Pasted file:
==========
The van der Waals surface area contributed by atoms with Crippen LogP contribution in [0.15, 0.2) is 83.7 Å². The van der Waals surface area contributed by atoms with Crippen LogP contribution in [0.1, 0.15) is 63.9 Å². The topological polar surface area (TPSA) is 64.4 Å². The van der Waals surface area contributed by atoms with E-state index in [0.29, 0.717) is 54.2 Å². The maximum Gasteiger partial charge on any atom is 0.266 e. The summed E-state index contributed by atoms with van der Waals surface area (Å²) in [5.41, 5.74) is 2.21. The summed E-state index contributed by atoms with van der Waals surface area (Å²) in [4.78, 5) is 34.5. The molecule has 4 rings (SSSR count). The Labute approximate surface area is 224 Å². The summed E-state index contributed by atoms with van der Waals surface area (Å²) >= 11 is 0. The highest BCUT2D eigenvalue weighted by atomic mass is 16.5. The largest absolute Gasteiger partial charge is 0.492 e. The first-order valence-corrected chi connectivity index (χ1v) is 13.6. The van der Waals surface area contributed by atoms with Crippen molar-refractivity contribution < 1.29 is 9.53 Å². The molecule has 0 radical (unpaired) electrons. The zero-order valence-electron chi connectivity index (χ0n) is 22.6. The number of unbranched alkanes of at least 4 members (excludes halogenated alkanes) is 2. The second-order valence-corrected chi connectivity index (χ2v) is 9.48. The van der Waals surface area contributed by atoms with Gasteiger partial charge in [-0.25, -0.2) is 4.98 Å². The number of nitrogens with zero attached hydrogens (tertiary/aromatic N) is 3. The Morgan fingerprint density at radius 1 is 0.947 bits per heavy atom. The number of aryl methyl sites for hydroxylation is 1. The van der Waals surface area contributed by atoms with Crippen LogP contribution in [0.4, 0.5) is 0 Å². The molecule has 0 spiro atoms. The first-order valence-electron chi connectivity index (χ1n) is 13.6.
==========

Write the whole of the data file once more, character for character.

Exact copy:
The van der Waals surface area contributed by atoms with Crippen LogP contribution in [0.15, 0.2) is 83.7 Å². The van der Waals surface area contributed by atoms with Crippen LogP contribution in [0.1, 0.15) is 63.9 Å². The topological polar surface area (TPSA) is 64.4 Å². The van der Waals surface area contributed by atoms with E-state index in [0.29, 0.717) is 54.2 Å². The maximum Gasteiger partial charge on any atom is 0.266 e. The summed E-state index contributed by atoms with van der Waals surface area (Å²) in [5.41, 5.74) is 2.21. The summed E-state index contributed by atoms with van der Waals surface area (Å²) in [4.78, 5) is 34.5. The molecule has 4 rings (SSSR count). The Labute approximate surface area is 224 Å². The summed E-state index contributed by atoms with van der Waals surface area (Å²) >= 11 is 0. The highest BCUT2D eigenvalue weighted by atomic mass is 16.5. The largest absolute Gasteiger partial charge is 0.492 e. The first-order valence-corrected chi connectivity index (χ1v) is 13.6. The van der Waals surface area contributed by atoms with Crippen molar-refractivity contribution < 1.29 is 9.53 Å². The molecule has 0 radical (unpaired) electrons. The zero-order valence-electron chi connectivity index (χ0n) is 22.6. The number of unbranched alkanes of at least 4 members (excludes halogenated alkanes) is 2. The second-order valence-corrected chi connectivity index (χ2v) is 9.48. The van der Waals surface area contributed by atoms with Gasteiger partial charge in [-0.25, -0.2) is 4.98 Å². The number of nitrogens with zero attached hydrogens (tertiary/aromatic N) is 3. The Morgan fingerprint density at radius 1 is 0.947 bits per heavy atom. The number of aryl methyl sites for hydroxylation is 1. The van der Waals surface area contributed by atoms with Crippen LogP contribution in [0.4, 0.5) is 0 Å². The molecule has 0 spiro atoms. The first-order valence-electron chi connectivity index (χ1n) is 13.6.